Common drugs for controlling pain and inflammation – such as aspirin and ibuprofen – improved overall lung cancer survival by a statistically significant margin in a long-term study of patient medical records. This finding called for more definitive randomized clinical trials.
Use of non-steroidal anti-inflammatory drugs (NSAIDs) was associated with a survival rate of 29.7 percent after five years, compared to 13.1 percent with nonuse. This held true regardless of gender, race, smoking status, and body mass index, according to the study published in Cancer Research Communications. The study extended previous research confirming the therapeutic benefit of NSAIDs in colorectal cancer.
“If survival benefits after NSAID use are confirmed in future randomized clinical trials, this could advance lung cancer practice,” noted the research team, led by Ethan Dmitrovsky, M.D., dIrector of the Frederick National Laboratory and president of Leidos Biomedical Research. “This possibility is facilitated by the fact that NSAIDs are relatively inexpensive, cost-effective, and often available without a prescription.”
The real-world study analyzed de-identified electronic health records from The University of Texas MD Anderson Cancer Center (33,162 patients between 1987 and 2015) and Georgetown-MedStar Health System (4,497 patients from 2000 to 2019) using natural language processing and population-based approaches.
NSAID use was defined as a regimen given at the time of diagnosis. Subsequent data were collected through retrospective review of medical records. NSAIDs included in the study: low-dose aspirin, regular-dose aspirin, celecoxib, ibuprofen, naproxen, ketorolac and others.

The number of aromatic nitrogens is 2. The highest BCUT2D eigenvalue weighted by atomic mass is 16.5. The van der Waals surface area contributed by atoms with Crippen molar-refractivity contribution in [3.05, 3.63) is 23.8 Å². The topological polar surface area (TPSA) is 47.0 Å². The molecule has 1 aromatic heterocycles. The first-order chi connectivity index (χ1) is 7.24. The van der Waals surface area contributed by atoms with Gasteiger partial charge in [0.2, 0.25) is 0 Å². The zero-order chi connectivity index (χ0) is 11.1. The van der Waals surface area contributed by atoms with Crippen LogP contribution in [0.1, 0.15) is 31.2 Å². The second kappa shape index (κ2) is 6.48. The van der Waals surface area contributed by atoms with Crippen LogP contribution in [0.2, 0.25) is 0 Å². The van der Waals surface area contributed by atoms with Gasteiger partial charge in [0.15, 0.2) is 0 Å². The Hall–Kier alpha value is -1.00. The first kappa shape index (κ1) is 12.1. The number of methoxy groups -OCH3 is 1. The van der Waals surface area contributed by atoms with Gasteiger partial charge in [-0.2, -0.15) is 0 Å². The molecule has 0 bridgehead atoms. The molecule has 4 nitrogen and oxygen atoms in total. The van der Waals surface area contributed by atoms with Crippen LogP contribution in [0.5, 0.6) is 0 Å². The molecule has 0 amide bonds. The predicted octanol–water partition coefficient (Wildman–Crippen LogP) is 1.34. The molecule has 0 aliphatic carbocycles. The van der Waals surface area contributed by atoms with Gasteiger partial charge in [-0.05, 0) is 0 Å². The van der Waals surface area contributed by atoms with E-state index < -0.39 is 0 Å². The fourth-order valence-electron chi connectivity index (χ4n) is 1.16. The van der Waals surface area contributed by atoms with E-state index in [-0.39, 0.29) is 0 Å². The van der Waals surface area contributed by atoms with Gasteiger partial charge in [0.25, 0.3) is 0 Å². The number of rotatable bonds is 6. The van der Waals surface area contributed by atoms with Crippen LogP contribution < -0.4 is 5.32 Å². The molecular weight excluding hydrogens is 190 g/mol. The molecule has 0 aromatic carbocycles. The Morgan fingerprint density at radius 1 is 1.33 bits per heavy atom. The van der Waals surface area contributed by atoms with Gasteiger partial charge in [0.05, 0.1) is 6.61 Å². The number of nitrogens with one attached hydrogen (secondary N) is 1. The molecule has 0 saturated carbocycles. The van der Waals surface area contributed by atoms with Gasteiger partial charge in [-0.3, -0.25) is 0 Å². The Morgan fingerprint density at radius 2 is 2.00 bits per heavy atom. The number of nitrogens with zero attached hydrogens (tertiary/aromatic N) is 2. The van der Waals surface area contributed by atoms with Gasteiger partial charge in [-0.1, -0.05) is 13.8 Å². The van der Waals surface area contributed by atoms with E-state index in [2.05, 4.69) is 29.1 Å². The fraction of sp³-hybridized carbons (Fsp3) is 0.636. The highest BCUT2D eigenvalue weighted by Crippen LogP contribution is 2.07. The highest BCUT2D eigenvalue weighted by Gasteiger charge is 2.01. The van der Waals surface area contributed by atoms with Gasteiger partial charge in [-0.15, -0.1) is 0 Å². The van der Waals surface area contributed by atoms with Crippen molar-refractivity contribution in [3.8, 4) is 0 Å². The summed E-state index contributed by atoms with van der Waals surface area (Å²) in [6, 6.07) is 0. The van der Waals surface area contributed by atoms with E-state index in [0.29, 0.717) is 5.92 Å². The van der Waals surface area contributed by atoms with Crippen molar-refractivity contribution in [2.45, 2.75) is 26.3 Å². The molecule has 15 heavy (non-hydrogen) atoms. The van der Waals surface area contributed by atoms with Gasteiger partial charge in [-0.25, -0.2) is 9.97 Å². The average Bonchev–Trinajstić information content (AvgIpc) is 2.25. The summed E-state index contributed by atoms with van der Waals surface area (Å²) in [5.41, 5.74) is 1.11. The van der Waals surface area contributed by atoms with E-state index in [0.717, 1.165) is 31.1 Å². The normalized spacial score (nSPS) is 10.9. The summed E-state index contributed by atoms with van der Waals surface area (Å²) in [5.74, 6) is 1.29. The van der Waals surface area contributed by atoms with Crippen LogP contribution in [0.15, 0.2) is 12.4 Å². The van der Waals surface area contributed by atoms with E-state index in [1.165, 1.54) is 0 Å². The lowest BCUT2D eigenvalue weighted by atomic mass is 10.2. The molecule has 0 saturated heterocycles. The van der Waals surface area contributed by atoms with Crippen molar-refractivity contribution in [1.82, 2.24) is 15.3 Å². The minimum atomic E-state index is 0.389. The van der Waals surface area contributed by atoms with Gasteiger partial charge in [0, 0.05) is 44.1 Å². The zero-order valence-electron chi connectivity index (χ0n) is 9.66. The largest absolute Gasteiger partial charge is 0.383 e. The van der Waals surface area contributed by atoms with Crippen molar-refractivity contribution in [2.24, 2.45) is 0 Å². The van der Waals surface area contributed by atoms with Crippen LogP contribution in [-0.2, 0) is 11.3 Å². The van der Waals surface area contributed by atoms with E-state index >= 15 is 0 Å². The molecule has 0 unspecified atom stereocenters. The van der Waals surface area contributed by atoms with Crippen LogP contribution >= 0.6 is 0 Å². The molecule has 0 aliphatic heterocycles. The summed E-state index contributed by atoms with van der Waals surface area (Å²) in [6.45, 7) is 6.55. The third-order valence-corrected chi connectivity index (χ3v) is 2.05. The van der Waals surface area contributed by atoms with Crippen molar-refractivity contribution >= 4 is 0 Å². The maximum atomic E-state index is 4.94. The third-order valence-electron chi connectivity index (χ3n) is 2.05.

In MD Anderson patients who used only one NSAID type, statistically significant associations were found for low-dose aspirin, regular-dose aspirin, celecoxib, ibuprofen, and ketorolac. All patients who used NSAIDs – African American/Black, Caucasian/Non-Hispanic White, and Hispanic – lived longer than nonusers.
The natural language processing approach was independently validated in the Georgetown-MedStar Health System cohort. The study had some limitations, such as the inability to assess which NSAID was most effective. Dose and treatment length were also unknown. And the study did not determine the precise mechanism responsible for the associated survival benefits.
Yet the study involved two large study cohorts followed over many years and there was observed a statistically significant association between NSAID use and cancer survival.
“Randomized trials would help establish the therapeutic value of specific NSAIDs in improving survival in lung and potentially other cancers,” the researchers concluded. Lung cancer is the most common cause of cancer deaths in the United States. It is expected to claim the lives of about 130,000 men and women in 2022, according to the American Cancer Society.